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Touchless Technology

One of the few positive side effects of the COVID-19 pandemic is the influx — and wider adoption — of exciting, new innovations. Touchless technology is one such innovation.

Due to the omnipresent threat posed by contaminated surfaces, companies have had to reassess how users interact with their devices.

In July, Jaguar Land Rover (JLR) announced a new contactless touchscreen. Developed in conjunction with the University of Cambridge, their patented “predictive touch” technology is designed to keep drivers’ eyes on the road whilst reducing the spread of bacteria and viruses.

A cartoon image depicting card machines, with a user attempting to make a contactless payment before resorting to inserting their card and punching in their pin number.

The announcement states:

"In the ‘new normal’ once lockdowns around the world are lifted, a greater emphasis will be placed on safe, clean mobility where personal space and hygiene will carry premiums…

"Lab-tests and on-road trials showed the predictive touch technology could reduce a driver’s touchscreen interaction effort and time by up to 50%, as well as limiting the spread of bacteria and viruses."

It continues:

"The technology uses artificial intelligence to determine the item the user intends to select on the screen early in the pointing task, speeding up the interaction. 

"A gesture tracker uses vision-based or radio frequency-based sensors, which are increasingly common in consumer electronics, to combine contextual information such as user profile, interface design and environmental conditions with data available from other sensors, such as an eye-gaze tracker, to infer the user’s intent in real time."

But before you think this is a timely rabbit-from-a-hat-trick from JLR, it’s worth noting how long the project has been in the pipeline.

The technology itself was developed between 2012 and 2018 by the Centre for Advanced Photonics and Electronics (CAPE) as part of their “MATSA” project: Motion Adaptive Touchscreen System for Automotive. Back then, “Corona” was to be enjoyed cold with a slice of lime, and contactless technology was a nice-to-have. I doubt anyone involved could have anticipated how hugely in-demand such technology would become, or how fast.

But it’s not only the automotive industry that stands to benefit from futuristic thinking, with the pandemic leading to a surge of interest in other contactless solutions, including so-called 'mid-air haptics'.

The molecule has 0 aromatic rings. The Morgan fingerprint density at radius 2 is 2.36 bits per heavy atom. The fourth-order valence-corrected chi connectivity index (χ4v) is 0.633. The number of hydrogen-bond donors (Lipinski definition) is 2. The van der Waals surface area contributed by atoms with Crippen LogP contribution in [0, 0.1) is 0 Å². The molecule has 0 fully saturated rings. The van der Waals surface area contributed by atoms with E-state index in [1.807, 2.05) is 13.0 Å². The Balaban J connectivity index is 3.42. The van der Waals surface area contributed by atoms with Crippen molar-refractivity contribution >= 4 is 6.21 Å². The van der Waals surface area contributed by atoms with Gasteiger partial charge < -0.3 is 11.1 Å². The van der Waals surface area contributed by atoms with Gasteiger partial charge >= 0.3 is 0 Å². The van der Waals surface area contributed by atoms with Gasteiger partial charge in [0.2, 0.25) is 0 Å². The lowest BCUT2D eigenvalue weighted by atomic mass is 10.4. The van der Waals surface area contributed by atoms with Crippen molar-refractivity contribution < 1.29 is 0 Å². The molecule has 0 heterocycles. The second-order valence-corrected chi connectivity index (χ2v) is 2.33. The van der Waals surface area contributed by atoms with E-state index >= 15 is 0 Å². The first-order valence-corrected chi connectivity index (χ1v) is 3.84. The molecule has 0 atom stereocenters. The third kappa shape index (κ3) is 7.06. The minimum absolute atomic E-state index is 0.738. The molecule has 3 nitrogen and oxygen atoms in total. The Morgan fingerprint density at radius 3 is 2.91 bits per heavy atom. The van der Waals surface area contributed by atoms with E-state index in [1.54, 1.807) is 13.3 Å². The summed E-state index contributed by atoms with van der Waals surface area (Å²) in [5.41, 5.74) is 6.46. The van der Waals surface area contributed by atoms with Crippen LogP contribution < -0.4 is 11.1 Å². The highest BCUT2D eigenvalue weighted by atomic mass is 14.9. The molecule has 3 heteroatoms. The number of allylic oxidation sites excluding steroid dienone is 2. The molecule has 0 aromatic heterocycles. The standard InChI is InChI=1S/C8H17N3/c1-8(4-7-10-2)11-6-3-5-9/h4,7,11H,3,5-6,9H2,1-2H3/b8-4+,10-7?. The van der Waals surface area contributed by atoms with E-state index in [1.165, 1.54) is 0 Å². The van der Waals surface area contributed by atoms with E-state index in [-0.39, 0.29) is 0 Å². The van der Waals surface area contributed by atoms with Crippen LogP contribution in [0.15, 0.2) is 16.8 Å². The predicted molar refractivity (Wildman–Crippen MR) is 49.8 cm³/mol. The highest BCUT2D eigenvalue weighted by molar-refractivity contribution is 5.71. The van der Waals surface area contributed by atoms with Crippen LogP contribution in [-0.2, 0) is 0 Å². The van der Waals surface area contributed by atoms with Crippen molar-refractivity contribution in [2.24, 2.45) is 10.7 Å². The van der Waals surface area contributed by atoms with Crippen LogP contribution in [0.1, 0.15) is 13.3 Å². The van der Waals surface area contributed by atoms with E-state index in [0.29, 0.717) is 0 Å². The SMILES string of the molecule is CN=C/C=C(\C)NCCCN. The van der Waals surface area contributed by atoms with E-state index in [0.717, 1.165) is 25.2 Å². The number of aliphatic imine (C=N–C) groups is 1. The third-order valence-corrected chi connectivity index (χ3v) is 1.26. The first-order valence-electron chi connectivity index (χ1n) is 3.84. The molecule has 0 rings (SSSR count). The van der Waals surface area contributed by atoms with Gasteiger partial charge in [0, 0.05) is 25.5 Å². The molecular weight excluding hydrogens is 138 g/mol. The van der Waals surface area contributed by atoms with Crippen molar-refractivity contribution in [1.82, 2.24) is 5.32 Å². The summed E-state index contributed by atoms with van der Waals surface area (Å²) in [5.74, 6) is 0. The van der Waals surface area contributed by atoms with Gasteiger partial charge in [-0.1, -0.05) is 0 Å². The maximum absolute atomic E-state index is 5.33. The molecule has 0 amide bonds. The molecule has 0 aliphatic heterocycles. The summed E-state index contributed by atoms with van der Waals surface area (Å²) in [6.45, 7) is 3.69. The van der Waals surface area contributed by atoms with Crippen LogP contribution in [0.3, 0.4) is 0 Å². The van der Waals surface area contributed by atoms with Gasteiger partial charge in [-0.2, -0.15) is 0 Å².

A cartoon image of an individual stood before a digital screen, and rearranging the tabs and windows with hand gestures.

Technology company Ultraleap formed in 2019, when Leap Motion and Ultrahaptics came together. They purport to offer the world’s most advanced hand tracking through their touchless technology:

"The cleanest interface ever. Gesture control powered by hand tracking and mid-air haptics allows you to operate interactive kiosks, elevators, appliances, and medical interfaces without touching surfaces."

A survey of 500 participants, undertaken by Ultraleap, illustrates how perceptions have changed in the “post-COVID-19 world”. 

According to their findings, 80% now think public touchscreens are unhygienic, 73% would be likely to interact using touchless technology in the future and 82% think Ultraleap’s touchless technology is hygienic.

I’m actually surprised the percentages aren’t higher. Whilst most of us lived in blissful ignorance before — not thinking twice about punching in our pin number at the ATM machine or placing our McDonald’s order with a few taps on a screen — we live in a very different world now. One where physical interaction — of any kind — can have deadly consequences.

We used to view the touchscreen check-in points at GP surgeries as a welcome step towards modernisation. Now we see a minefield of germ-ridden fingerprint smudges to be avoided at all costs.

As the Ultraleap website so succinctly puts it: “business as usual isn’t an option”. Much to the joy of Ultraleap investors, I’m sure…

In June, the company outlined a new deal with CEN Media Group to install touchless technology solutions into their digital out-of-home cinema network, to “allow brands to continue to engage with consumers in a safe and responsible way.”

Kevin Romano, CEO and Founder of CEN Media Group, is quoted in the announcement:

"Organisations that are taking proactive measures to protect and enrich the consumer experiences of their customers will be the most successful in the post-COVID-19 world. Safety is always paramount, but it doesn’t have to come at the expense of the user experience. We have addressed those issues head on with the installation of Ultraleap’s touchless technologies which provide safe and clean interaction while engaging the consumer."

Whether the partnership delivers the desired results remains to be seen, but I applaud CEN’s proactive approach. There will surely come a time when gesture-powered technology is the norm, but why wait? As things stand, the risk of doing nothing is much greater than any posed by early adoption.

And, let’s be honest, who doesn’t fancy themselves as Tom Cruise in Minority Report sans the fancy gloves? Although I expect the reality may be a little bit more like this gem from YouTubers CollegeHumor. Poor Katie… 


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